Tories: Tea Party North
Published On Fri Jul 23 2010
The blockbuster resignation this week of career civil servant Munir Sheikh as head of Statistics Canada has finally given the Conservatives the wedge issue they wanted: Is StatsCan right to require that citizens and residents cooperate with a national census that for decades has sought detailed information from the one in five households issued a “long-form” questionnaire?
That’s how the Conservatives are framing this debate. Industry Minister Tony Clement argues that Canadians should never be “coerced” into disclosing personal information and income to the government, as this violates their privacy rights. Clement is backed in his Tea Party North crusade by Maxime Bernier, the one-time Conservative foreign minister who worries about confidentiality but was forced to resign after leaving behind a confidential brief when he overnighted with a girlfriend tied to biker gangs.
Will they now argue that the Canada Revenue Agency has no business coercing taxpayers to fully disclose their income, assets, liabilities and marital status on their annual returns — merely because they take a long time to fill out and leave Canadians cursing every April? Will they demand that Statistics Canada discontinue the monthly Labour Force Survey, which saddles more than 50,000 Canadians with detailed questions about employment, income and marital status? Will the mandatory agricultural survey be next, so that farmers will no longer be hounded by impertinent StatsCan queries about how much manure is used as fertilizer?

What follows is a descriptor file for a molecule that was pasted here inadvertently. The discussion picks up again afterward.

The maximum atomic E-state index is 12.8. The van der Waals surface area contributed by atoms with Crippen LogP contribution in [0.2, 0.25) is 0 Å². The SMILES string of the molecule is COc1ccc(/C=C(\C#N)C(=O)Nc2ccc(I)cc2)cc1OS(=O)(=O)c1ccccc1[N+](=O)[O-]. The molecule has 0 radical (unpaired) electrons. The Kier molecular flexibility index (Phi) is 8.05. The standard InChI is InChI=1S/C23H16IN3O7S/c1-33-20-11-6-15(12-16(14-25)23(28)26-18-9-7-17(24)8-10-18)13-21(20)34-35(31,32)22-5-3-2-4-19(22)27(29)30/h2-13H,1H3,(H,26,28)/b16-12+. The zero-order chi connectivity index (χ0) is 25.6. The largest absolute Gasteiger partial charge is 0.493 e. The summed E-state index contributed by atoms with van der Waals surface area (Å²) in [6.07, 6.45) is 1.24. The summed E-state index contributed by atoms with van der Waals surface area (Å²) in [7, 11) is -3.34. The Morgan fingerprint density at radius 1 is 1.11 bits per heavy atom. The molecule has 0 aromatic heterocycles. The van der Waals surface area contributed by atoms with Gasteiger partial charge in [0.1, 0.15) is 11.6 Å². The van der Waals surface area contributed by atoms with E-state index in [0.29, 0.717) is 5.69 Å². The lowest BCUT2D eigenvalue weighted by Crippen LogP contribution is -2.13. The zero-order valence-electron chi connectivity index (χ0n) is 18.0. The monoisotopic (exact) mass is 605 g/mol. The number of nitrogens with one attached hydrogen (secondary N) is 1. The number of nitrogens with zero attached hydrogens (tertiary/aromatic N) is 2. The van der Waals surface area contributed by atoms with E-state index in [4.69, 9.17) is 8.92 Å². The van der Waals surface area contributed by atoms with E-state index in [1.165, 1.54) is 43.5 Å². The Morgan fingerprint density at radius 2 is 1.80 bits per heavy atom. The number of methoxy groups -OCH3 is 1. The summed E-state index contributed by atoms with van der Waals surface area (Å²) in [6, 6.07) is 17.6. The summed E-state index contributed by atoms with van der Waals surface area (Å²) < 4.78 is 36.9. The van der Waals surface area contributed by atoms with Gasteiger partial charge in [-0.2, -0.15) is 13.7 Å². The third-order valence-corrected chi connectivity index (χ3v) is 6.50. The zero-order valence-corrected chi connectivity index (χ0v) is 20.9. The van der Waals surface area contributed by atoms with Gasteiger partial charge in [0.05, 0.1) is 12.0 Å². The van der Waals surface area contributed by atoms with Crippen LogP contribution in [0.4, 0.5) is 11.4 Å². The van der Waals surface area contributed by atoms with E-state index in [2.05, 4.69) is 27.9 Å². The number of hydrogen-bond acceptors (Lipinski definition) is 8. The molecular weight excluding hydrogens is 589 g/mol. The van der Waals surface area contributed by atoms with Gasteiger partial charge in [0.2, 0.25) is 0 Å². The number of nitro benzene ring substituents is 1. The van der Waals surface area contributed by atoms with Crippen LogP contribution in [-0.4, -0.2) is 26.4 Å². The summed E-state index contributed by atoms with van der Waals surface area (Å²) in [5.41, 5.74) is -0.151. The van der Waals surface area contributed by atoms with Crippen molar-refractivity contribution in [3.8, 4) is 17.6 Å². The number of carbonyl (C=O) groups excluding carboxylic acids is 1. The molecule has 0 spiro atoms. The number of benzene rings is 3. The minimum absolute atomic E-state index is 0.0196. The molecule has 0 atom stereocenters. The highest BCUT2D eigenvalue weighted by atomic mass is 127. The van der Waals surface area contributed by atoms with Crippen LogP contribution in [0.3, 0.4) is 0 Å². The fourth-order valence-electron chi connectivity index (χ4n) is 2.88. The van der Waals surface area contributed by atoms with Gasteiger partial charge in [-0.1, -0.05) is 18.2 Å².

The Conservatives claim that Canadians are rebelling against the census en masse. But the privacy commissioner has received only a handful of complaints over the years. By contrast, the census has long helped decision-makers in Ottawa, the provinces and the municipalities, in businesses and charities. That’s why this move is being opposed by groups of all political stripes, who argue persuasively that it will do huge damage to the national database.
That the Conservatives persist in crass appeals to their bedrock anti-government constituency, while making a virtue of ignoring expert advice, may yet backfire on them. Sheikh’s principled resignation from StatsCan has shed light on Clement’s intellectual dishonesty and outright falsehoods.
Clement claims a valid alternative to the mandatory long-form is a planned “voluntary” survey that will cost taxpayers an additional $30 million while grievously degrading the quality of the results. Statisticians are unanimous in warning that people at high- and low- income extremes will be disinclined to respond.
Yet, as with the gun registry — which was massively supported by police chiefs across the country — the Conservative government is going its own way, for its own reasons. By ignoring expert opinion, it has created a crisis of confidence and a crisis of competence. Like the controversy over prorogation of Parliament, which many thought was merely an “elite” issue, the Conservatives may yet find that by insulting the intelligence of Canadians, they do themselves harm.
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